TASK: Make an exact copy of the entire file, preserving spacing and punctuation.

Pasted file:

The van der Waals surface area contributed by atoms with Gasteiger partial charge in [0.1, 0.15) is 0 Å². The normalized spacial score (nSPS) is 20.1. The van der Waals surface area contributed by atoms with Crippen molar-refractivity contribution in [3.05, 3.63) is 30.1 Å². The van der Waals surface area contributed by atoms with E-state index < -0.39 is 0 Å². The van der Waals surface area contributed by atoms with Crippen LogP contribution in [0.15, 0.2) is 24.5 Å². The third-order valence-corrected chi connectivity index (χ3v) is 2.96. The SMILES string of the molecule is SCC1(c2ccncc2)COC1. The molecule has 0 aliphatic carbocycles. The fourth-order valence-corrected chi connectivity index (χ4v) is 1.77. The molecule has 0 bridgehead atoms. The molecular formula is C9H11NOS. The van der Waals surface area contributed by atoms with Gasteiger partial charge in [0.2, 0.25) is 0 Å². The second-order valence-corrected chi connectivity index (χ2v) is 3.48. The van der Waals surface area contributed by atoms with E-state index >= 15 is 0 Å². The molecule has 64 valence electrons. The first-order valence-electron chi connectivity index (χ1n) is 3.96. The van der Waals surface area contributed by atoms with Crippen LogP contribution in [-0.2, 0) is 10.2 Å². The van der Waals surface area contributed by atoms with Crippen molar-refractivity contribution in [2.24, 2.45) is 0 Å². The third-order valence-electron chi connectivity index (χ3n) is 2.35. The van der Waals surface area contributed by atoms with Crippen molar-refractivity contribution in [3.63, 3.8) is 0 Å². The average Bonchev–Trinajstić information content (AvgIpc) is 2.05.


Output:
The van der Waals surface area contributed by atoms with Gasteiger partial charge in [0.1, 0.15) is 0 Å². The normalized spacial score (nSPS) is 20.1. The van der Waals surface area contributed by atoms with Crippen molar-refractivity contribution in [3.05, 3.63) is 30.1 Å². The van der Waals surface area contributed by atoms with E-state index < -0.39 is 0 Å². The van der Waals surface area contributed by atoms with Crippen LogP contribution in [0.15, 0.2) is 24.5 Å². The third-order valence-corrected chi connectivity index (χ3v) is 2.96. The SMILES string of the molecule is SCC1(c2ccncc2)COC1. The molecule has 0 aliphatic carbocycles. The fourth-order valence-corrected chi connectivity index (χ4v) is 1.77. The molecule has 0 bridgehead atoms. The molecular formula is C9H11NOS. The van der Waals surface area contributed by atoms with Gasteiger partial charge in [0.2, 0.25) is 0 Å². The second-order valence-corrected chi connectivity index (χ2v) is 3.48. The van der Waals surface area contributed by atoms with E-state index >= 15 is 0 Å². The molecule has 64 valence electrons. The first-order valence-electron chi connectivity index (χ1n) is 3.96. The van der Waals surface area contributed by atoms with Crippen LogP contribution in [-0.2, 0) is 10.2 Å². The van der Waals surface area contributed by atoms with Crippen molar-refractivity contribution in [2.24, 2.45) is 0 Å². The third-order valence-electron chi connectivity index (χ3n) is 2.35. The van der Waals surface area contributed by atoms with Crippen molar-refractivity contribution in [3.63, 3.8) is 0 Å². The average Bonchev–Trinajstić information content (AvgIpc) is 2.05.